Over the last few days, hundreds of environmental protestors have descended on major intersections and landmarks in Central London shutting down roads and even super-glueing themselves to a mass transit train in order to gain publicity. The protestors from a group calling itself ‘Extinction Rebellion’ have been largely peaceful but business groups in London say the demonstrations and sit-ins have cost companies millions of pounds in lost revenue and productivity.
The protests started on Monday when protestors initially targeted the headquarters of oil conglomerate Shell but it soon spread to Parliament Square, Waterloo Bridge and the shopping mecca of Oxford Circus – where a bright pink boat is parked in the middle of what is normally one of London’s busiest intersections.
Extinction Rebellion says the world is facing an “environmental emergency” and claim that “peaceful, nonviolent, civil disobedience” is absolutely essential to draw attention to what they’re calling the “most pressing issue of our time.” The group is demanding the British government “tells the truth” about climate change and wants the authorities to commit to reducing greenhouse emissions to net zero by 2025.
As you can imagine, the British government hasn’t really engaged with the protestors so the demonstrations continue – Extinction Rebellion says they plan to keep going for at least two weeks. So far, London’s Metropolitan Police Service says they’ve arrested more than 480 people in connection with the protests that they describe as “unacceptable”.
The police have deployed more than 1,000 officers, cancelled leave and day’s off, got officers working 12-hour shifts and even asked for help from police forces outside of London. Despite those efforts, they haven’t managed to clear the protests and now there’s a new threat.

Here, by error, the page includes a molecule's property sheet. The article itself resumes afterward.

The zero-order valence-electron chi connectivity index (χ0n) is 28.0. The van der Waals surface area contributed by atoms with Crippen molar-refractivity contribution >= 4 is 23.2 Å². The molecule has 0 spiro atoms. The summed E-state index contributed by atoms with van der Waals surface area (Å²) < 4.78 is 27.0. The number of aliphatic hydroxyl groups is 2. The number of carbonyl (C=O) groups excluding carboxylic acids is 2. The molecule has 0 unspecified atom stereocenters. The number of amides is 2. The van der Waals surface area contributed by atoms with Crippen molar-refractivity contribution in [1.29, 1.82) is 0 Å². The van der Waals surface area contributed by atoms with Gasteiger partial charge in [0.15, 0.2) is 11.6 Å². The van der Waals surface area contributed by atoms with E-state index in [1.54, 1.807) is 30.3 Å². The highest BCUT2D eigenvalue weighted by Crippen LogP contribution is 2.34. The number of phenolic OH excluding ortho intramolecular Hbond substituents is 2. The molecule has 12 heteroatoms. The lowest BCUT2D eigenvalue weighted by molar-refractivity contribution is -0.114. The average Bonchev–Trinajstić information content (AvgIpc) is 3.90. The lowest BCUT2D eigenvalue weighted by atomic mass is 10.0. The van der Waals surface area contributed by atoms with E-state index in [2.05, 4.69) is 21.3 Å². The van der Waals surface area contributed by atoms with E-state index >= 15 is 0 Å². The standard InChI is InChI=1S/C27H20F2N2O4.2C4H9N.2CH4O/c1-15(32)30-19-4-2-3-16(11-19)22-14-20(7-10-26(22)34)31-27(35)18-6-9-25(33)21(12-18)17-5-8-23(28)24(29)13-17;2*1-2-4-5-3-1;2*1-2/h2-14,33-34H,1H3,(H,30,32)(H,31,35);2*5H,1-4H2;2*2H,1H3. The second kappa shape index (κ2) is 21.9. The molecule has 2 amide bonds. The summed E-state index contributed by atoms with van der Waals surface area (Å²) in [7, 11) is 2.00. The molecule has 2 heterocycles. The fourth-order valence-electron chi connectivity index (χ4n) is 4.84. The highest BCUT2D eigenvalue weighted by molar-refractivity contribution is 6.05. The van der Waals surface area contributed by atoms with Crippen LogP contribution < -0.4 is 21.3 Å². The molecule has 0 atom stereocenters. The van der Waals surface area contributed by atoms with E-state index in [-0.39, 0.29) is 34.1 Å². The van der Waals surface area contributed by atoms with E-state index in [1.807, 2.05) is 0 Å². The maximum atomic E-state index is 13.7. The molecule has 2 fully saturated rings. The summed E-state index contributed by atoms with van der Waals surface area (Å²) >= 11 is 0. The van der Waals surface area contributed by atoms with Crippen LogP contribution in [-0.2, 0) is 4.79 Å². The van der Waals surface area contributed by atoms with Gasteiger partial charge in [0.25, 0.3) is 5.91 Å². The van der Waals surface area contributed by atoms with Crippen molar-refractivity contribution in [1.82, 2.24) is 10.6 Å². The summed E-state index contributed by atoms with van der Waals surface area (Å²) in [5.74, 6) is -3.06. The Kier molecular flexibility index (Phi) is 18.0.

The British media have been reporting that Extinction Rebellion plans to “shut down” Heathrow Airport on Friday – which coincides with the start of the Easter holidays.
The protest group has acknowledged the threat, saying that it is justified in targeting Europe’s busiest airport because we face a “manmade disaster on a global scale”.
“We are aware of information that suggests the protesters will carry out a demonstration on Friday, 19 April in the vicinity of Heathrow Airport,” the Metropolitan Police said in a statement.
“We have strong plans in place that will enable us to deploy a significant number of officers to Heathrow and take firm action against any protester seeking to cause disruption at this location by committing criminal offences such as obstruction of the highway.”
Whereas the police seem to have been pretty ineffective stopping disruption in Central London, they appear to be taking a very different tact against the threat to Heathrow.
“The airport is part of our national infrastructure and we will not allow the illegal activities of protesters to cause further disruption and misery to thousands of travellers, many of them families, over Easter. We would urge any protester planning to attend Heathrow to strongly reconsider.”
In a statement, a spokesperson for Heathrow confirmed that the airport was “working with the authorities to address any threat of protests which could disrupt the airport.”
The spokesperson told us: “While we respect the right to peaceful protest and agree with the need to act on climate change, we don’t agree that passengers should have their well-earned Easter Break holiday plans with family and friends disrupted.”
They also said Heathrow was one of the first airports in the world to sign up to the goals of the landmark Paris climate agreement.
This isn’t the first time Heathrow has been targeted by environmental protestors. In 2017, protestors first blocked a major tunnel going into the airport and later in the year, activists broke onto the runway and chained themselves to scaffolding to disrupt the airport.
Enviromentalists have long campaigned against plans to build a third runway at the airport – British lawmakers gave the greenlight for expansion last year, although the expansion faces many legal challenges and it could be years before work begins.